A historian interpreting the broader significance of these events is in the position of a passer-by on a lane in Montmartre, looking up at the twitching arms of the telegraph as it transmits the coded news to the city below. Should they be construed as acts of state violence perpetrated against colonial populations that might otherwise have lived in peace? Or were they a political expression of deep divisions in the population? Were the provinces of France unable to coexist without domestic enemies? Citizens of modern France who have suffered official persecution may find it significant that, after the Vendée uprising, both sides agreed that the true villain was the converted Jew who betrayed the Duchesse de Berry.
Perhaps it was simply that the centralization of power made the nation vulnerable to invasion. France was repeatedly reconquered by French forces. French governments crushed revolutions in 1832, 1848, 1871 and 1968. They conducted coups d'état or, euphemistically, enacted emergency legislation, in 1851 and 1940. The Duchesse de Berry's small invasion was not unique. It seemed ridiculous only because it failed. Eight years later, in August 1840, Napoleon's nephew also made himself a laughing-stock by chartering a pleasure boat in London and sailing to Boulogne-sur-Mer with sixty men and a caged vulture masquerading as an imperial eagle. He proclaimed himself the new head of state, was arrested after accidentally shooting a man in the face and sent to prison at Ham, in the swampy part of the Somme. Yet two years after escaping from prison disguised as a labourer with a plank of wood to hide his face, Louis-Napoléon was elected President of France. Three years after that, he conducted a coup d'état and, as Emperor Napoleon III, founded the Second Empire, thus proving, according to Baudelaire, that 'the first person to come along can, by seizing control of the telegraph and the national printing works, govern a great nation'.
The most dramatic act of colonization in the west - the uprooting and flattening of the bocage - was ecological vandalism on a grand scale, but just a hint of things to come. The towering banks and interminable green tunnels of the bocage survive today only in a few parts of western France, not because of military recolonization, but because the population and its patchwork fields were commandeered and regimented by large-scale farming. By the mid-nineteenth century, the cosy but inconvenient hedgerows were giving way to a fertile desert of wheat. Winter had become a season of work. Old people sadly remembered the days when they had stayed up to talk into the night instead of going to bed at a reasonable hour.
The most spectacular example of the railways' power to drain the population of a town was Beaucaire on the Rhône. Since the early Middle Ages, Beaucaire's enormous international fair (21-28 July) had been France's main commercial link with Turkey, Greece and the Middle East. The fair was said to make as much money in a week as the port of Marseille did in a year. By the mid-nineteenth century, this capital of the commercial Mediterranean was in decline. The railway connected it to Lyon, Paris, Marseille and the silk-producing Cévennes and leached away its trade. Beaucaire suffered the paradoxical fate of the twenty other large towns whose population stagnated or shrank during the nineteenth century: eleven of those towns were joined to the railway in the 1850s and all but three had stations before the mid-1860s. The Beaucaire fair was still held every July, but the huge encampment of traders, buyers and entertainers, who had once numbered a hundred thousand, grew noticeably smaller by the year. Soon, the fair was more picturesque than profitable. The broad, brown Rhône itself seemed to become narrower and more sluggish. In Lou Pouèmo dóu Rose (The Poem of the Rhône, 1896), the poet Mistral looked back a generation as though to ancient times and compared the grooves cut by the barges' cables on the stone embankments to the ruts of chariot wheels on Roman roads. The fairgrounds of Beaucaire are now a long, flat riverbank of weeds and rubbish haunted by dog-walkers and bored teenagers.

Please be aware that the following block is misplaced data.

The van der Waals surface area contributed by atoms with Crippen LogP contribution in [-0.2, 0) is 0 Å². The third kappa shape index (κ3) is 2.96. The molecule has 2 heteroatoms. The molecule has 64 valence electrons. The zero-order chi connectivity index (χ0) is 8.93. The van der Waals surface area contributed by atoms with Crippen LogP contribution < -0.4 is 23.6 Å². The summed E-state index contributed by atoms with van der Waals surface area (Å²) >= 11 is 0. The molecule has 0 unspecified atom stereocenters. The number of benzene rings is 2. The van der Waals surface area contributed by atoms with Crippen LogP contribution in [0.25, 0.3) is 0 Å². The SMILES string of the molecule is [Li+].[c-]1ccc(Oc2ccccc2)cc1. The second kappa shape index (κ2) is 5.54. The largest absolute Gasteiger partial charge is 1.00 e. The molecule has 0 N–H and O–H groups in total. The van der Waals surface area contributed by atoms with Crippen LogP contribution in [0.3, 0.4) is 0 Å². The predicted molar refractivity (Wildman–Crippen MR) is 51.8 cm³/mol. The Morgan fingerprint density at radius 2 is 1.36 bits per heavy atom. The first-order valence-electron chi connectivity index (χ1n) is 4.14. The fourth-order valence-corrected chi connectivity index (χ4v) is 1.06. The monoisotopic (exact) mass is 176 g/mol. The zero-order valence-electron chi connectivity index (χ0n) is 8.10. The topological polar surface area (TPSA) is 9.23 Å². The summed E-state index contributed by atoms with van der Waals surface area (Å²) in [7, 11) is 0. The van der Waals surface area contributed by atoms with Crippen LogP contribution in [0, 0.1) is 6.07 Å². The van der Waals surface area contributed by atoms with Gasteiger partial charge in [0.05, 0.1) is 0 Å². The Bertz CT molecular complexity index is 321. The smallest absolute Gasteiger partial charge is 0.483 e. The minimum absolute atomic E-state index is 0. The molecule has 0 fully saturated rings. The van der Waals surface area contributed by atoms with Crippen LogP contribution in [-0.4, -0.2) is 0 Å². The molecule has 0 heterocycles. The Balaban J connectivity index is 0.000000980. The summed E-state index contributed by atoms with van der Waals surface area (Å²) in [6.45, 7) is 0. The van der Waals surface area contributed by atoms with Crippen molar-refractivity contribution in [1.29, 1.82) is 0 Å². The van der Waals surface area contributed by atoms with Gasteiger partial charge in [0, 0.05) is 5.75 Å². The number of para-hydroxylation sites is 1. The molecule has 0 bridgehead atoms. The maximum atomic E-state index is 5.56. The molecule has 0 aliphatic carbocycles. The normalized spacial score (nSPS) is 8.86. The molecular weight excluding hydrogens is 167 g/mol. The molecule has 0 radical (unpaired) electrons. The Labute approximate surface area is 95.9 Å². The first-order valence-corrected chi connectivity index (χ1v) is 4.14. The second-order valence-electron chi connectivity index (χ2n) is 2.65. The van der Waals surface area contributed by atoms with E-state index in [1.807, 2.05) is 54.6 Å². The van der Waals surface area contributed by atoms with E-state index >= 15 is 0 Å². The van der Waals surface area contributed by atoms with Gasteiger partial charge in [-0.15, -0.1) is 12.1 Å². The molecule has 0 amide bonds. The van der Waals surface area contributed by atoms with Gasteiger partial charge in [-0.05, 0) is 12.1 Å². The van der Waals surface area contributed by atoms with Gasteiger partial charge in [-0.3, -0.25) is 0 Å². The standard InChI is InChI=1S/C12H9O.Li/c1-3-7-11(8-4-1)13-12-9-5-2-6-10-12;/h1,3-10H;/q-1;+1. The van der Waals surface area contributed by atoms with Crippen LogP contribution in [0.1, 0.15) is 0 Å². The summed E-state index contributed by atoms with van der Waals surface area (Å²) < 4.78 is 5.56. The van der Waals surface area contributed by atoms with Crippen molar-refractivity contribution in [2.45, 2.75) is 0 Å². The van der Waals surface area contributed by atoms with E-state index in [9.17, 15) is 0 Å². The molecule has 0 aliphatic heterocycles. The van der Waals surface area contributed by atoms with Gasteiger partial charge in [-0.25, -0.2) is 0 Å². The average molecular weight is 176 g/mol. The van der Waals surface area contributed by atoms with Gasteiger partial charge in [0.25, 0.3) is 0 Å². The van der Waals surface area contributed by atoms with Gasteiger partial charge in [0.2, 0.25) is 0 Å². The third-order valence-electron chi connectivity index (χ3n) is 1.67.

These factories should not be imagined suddenly implanting themselves on a pristine landscape. The thumping cotton mills of Sotteville and Saint-Sever on the outskirts of Rouen and the blast furnaces and silhouette-black villages along the Belgian river Meuse concentrated earlier scatterings of local industries. The countryside in many parts of France became 'unspoilt' only as a result of government- funded conservation projects in the twentieth century. A typical pre-industrial landscape in Picardy or the Ardennes was a mess of smoky forges, stinky black fields where the hemp was laid out to dry and slum colonies of wobbly windmills, compared to which modern wind turbines that seem to cartwheel across the hilltops are an exhilarating sight. Workers in these traditional industries were more likely to die young. For various reasons, it was unusual to find elderly people in the following trades: hemp-carding (stagnant, freezing water), weaving (damp cellars, smoky lamps and long hours), threshing and winnowing (dust), woodcutting (accidents and sweating in the cold) and charcoal-burning (malnutrition and lack of light).
The mulberry trees that brighten the countryside all over Provence, the Cévennes and Corsica are picturesque memorials of the agricultural gold rush of the mid-nineteenth century when better communications and the availability of credit made it possible for a peasant to grow a single crop for cash instead of a variety of plants for food and fertilizer. The mulberry trees were stripped of their shiny green leaves every spring to feed the silkworms; the second, tougher growth was fed to goats. The effect, apparently, was hideous: acres of leafless trees that looked like shaggy brooms stuck in the ground. Apart from the overgrown, collapsing terraces that were cut into the hillsides and the almost windowless tenements where the heated silkworms munched the leaves and made the sound of heavy rain, there is nothing in the verdant scenery on either side of the Rhône to show that life in the land of industrial vegetation was just as hard and unpredictable as it was in the foundries and coalfields.